[0026]FIG. 13 illustrates a second exemplary multiple access station environment that includes signal transmission/reception coordination logic.

DETAILED DESCRIPTION

[0027]FIG. 1 is an exemplary general wireless communications environment 100. Wireless communications environment 100 is representative generally of many different types of wireless communications environments, including but not limited to those pertaining to wireless personal area networks (PANs) (e.g., Wi-Media, IEEE 802.15, etc.) or wireless local area networks (LANs) (e.g., Wifi) or wide area networks (WANs) (e.g., Wi-Fi, WiMax, etc.) technology, cellular technology, trunking technology, and so forth.

[0028] In wireless communications environment 100, an access station 102 is in wireless communication with remote clients 104(1), 104(2) . . . 104(N) via wireless communications or communication links 106(1), 106(2) . . . 106(N), respectively. Although not required, access station 102 is typically fixed, and remote clients 104 are typically mobile. Also, although only three remote clients 104 are shown, access station 102 may be in wireless communication with many such remote clients 104 via uplink wireless communications 106 transmitted from remote clients 104 to access station 102 and via downlink wireless communications 106 transmitted from access station 102 to remote clients 104.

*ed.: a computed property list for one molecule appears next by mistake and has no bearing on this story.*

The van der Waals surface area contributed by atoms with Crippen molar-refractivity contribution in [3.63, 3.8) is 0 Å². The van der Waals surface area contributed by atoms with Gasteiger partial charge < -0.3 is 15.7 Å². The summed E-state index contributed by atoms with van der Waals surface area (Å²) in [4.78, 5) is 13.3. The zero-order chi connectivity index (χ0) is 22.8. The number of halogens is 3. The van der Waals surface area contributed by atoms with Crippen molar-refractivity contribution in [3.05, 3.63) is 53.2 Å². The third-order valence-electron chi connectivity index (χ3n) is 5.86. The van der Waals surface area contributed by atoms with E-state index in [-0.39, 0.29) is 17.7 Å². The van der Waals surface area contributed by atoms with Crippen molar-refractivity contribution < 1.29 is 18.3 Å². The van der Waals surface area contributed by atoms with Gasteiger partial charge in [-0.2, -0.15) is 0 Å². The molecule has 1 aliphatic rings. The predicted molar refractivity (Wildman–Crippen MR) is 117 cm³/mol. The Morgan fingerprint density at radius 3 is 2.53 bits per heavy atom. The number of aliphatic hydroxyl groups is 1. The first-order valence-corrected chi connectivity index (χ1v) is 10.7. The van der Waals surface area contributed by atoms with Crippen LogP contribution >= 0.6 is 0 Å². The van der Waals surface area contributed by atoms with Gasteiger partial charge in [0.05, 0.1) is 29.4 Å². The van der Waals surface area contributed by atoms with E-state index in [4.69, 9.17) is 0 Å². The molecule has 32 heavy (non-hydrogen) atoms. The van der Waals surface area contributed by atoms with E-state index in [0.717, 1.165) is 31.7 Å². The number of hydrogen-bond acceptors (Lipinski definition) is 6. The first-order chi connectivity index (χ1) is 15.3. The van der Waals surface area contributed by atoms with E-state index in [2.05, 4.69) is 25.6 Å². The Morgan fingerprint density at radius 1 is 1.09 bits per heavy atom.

[0029] With respect to a so-called Wi-Fi wireless communications system, for example, access station 102 and/or remote clients 104 may operate in accordance with any IEEE 802.11 or similar standard. With respect to a cellular system, for example, access station 102 and/or remote clients 104 may operate in accordance with any analog or digital standard, including but not limited to those using time division/demand multiple access (TDMA), code division multiple access (CDMA), spread spectrum, some combination thereof, or any other such technology.